- The retinal pigment epithelium (RPE)-dependent visual cycle provides 11-cis-retinal to opsins in the photoreceptor outer segments to generate functional visual pigments that initiate phototransduction in response to light stimuli. Both RPE65 isomerase of the visual cycle and the rhodopsin visual pigment have recently been identified as critical players in mediating light-induced retinal degeneration. These findings suggest that the expression and function of RPE65 and rhodopsin need to be coordinately controlled to sustain normal vision and to protect the retina from photodamage.
- The cornea is densely innervated to sustain the integrity of the ocular surface. Corneal nerve damage produced by aging, diabetes, refractive surgeries, and viral or bacterial infections impairs tear production, the blinking reflex, and epithelial wound healing, resulting in loss of transparency and vision. A combination of the known neuroprotective molecule, pigment epithelium–derived factor (PEDF) plus docosahexaenoic acid (DHA), has been shown to stimulate corneal nerve regeneration, but the mechanisms involved are unclear.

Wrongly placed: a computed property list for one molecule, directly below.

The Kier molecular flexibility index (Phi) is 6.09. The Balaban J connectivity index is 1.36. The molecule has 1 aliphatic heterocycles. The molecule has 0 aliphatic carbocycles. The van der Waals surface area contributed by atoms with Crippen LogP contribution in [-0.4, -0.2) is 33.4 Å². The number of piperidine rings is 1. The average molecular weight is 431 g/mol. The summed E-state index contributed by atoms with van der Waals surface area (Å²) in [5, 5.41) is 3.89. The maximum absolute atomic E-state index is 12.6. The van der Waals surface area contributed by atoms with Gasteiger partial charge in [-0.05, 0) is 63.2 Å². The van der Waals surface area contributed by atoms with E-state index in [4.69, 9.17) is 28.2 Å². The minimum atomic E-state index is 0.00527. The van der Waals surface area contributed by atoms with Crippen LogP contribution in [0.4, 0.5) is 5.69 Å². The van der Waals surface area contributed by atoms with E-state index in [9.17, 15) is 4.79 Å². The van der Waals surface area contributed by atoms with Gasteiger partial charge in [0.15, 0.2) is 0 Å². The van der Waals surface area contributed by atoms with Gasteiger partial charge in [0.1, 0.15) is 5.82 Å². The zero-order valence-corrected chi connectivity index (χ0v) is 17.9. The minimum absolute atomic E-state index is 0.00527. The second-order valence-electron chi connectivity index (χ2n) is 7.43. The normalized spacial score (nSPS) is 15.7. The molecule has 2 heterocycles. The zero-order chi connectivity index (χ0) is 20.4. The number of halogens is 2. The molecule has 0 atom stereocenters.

- Docosahexaenoic acid, enriched in the brain and retina, generates docosanoids in response to disruptions of cellular homeostasis. Docosanoids include neuroprotectin D1 (NPD1), which is decreased in the CA1 hippocampal area of patients with early-stage Alzheimer's disease (AD). We summarize here how NPD1 elicits neuroprotection by up-regulating c-REL, a nuclear factor (NF)-κB subtype that, in turn, enhances expression of BIRC3 (baculoviral inhibitor of apoptosis repeat-containing protein 3) in the retina and in experimental stroke, leading to neuroprotection.
- In this Thematic Minireview Series, three stimulating articles are presented: one on long non-coding RNAs, another on the ligand-activated transcription factor aryl hydrocarbon receptor, and the third on how docosanoids modulate transcriptionally modulated homeostasis and ultimately cell survival in the retina and brain.